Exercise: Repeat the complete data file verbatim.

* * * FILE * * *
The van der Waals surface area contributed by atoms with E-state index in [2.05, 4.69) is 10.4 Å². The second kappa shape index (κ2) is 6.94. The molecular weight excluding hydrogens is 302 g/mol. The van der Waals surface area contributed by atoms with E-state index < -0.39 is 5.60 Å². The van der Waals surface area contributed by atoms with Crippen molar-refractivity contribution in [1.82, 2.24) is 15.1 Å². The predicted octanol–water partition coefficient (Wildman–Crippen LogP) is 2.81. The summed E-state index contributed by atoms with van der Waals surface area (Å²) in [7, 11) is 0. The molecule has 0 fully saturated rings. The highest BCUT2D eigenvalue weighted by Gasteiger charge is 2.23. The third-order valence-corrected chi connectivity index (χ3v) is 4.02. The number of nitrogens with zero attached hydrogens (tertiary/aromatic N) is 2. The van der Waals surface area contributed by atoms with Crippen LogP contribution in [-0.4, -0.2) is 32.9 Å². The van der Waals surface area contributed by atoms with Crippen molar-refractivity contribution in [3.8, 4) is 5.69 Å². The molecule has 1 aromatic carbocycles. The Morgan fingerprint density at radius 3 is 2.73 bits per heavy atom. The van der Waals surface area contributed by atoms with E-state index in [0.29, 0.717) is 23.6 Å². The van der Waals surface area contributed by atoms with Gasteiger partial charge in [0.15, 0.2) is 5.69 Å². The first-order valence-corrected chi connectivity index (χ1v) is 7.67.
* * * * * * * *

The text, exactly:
The van der Waals surface area contributed by atoms with E-state index in [2.05, 4.69) is 10.4 Å². The second kappa shape index (κ2) is 6.94. The molecular weight excluding hydrogens is 302 g/mol. The van der Waals surface area contributed by atoms with E-state index < -0.39 is 5.60 Å². The van der Waals surface area contributed by atoms with Crippen molar-refractivity contribution in [1.82, 2.24) is 15.1 Å². The predicted octanol–water partition coefficient (Wildman–Crippen LogP) is 2.81. The summed E-state index contributed by atoms with van der Waals surface area (Å²) in [7, 11) is 0. The molecule has 0 fully saturated rings. The highest BCUT2D eigenvalue weighted by Gasteiger charge is 2.23. The third-order valence-corrected chi connectivity index (χ3v) is 4.02. The number of nitrogens with zero attached hydrogens (tertiary/aromatic N) is 2. The van der Waals surface area contributed by atoms with Crippen LogP contribution in [-0.4, -0.2) is 32.9 Å². The van der Waals surface area contributed by atoms with Crippen molar-refractivity contribution in [3.8, 4) is 5.69 Å². The molecule has 1 aromatic carbocycles. The Morgan fingerprint density at radius 3 is 2.73 bits per heavy atom. The van der Waals surface area contributed by atoms with E-state index in [0.29, 0.717) is 23.6 Å². The van der Waals surface area contributed by atoms with Gasteiger partial charge in [0.15, 0.2) is 5.69 Å². The first-order valence-corrected chi connectivity index (χ1v) is 7.67.